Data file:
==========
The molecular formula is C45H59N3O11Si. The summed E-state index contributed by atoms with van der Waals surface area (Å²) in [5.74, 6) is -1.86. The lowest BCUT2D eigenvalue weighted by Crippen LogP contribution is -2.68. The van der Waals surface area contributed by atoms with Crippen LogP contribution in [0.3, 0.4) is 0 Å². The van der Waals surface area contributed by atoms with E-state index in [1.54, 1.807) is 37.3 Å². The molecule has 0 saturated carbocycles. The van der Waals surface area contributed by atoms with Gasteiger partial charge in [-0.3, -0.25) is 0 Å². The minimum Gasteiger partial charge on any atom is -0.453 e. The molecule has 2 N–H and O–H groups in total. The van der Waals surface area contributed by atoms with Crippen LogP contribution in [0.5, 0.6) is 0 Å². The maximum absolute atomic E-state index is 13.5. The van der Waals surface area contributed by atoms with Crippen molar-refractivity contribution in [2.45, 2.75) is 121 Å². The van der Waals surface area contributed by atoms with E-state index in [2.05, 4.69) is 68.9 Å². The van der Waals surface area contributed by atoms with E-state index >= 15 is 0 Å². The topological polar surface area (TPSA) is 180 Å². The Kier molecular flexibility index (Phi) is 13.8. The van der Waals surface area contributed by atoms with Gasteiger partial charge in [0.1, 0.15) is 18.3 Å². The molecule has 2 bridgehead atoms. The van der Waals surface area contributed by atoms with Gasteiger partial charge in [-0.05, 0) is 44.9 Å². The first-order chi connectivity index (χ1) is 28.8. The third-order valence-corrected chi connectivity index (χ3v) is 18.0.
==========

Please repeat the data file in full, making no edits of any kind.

The molecular formula is C45H59N3O11Si. The summed E-state index contributed by atoms with van der Waals surface area (Å²) in [5.74, 6) is -1.86. The lowest BCUT2D eigenvalue weighted by Crippen LogP contribution is -2.68. The van der Waals surface area contributed by atoms with Crippen LogP contribution in [0.3, 0.4) is 0 Å². The van der Waals surface area contributed by atoms with E-state index in [1.54, 1.807) is 37.3 Å². The molecule has 0 saturated carbocycles. The van der Waals surface area contributed by atoms with Gasteiger partial charge in [-0.3, -0.25) is 0 Å². The minimum Gasteiger partial charge on any atom is -0.453 e. The molecule has 2 N–H and O–H groups in total. The van der Waals surface area contributed by atoms with Crippen LogP contribution in [0.5, 0.6) is 0 Å². The maximum absolute atomic E-state index is 13.5. The van der Waals surface area contributed by atoms with Crippen molar-refractivity contribution in [2.45, 2.75) is 121 Å². The van der Waals surface area contributed by atoms with E-state index in [2.05, 4.69) is 68.9 Å². The van der Waals surface area contributed by atoms with E-state index >= 15 is 0 Å². The topological polar surface area (TPSA) is 180 Å². The Kier molecular flexibility index (Phi) is 13.8. The van der Waals surface area contributed by atoms with Gasteiger partial charge in [0.1, 0.15) is 18.3 Å². The molecule has 2 bridgehead atoms. The van der Waals surface area contributed by atoms with Gasteiger partial charge in [-0.05, 0) is 44.9 Å². The first-order chi connectivity index (χ1) is 28.8. The third-order valence-corrected chi connectivity index (χ3v) is 18.0.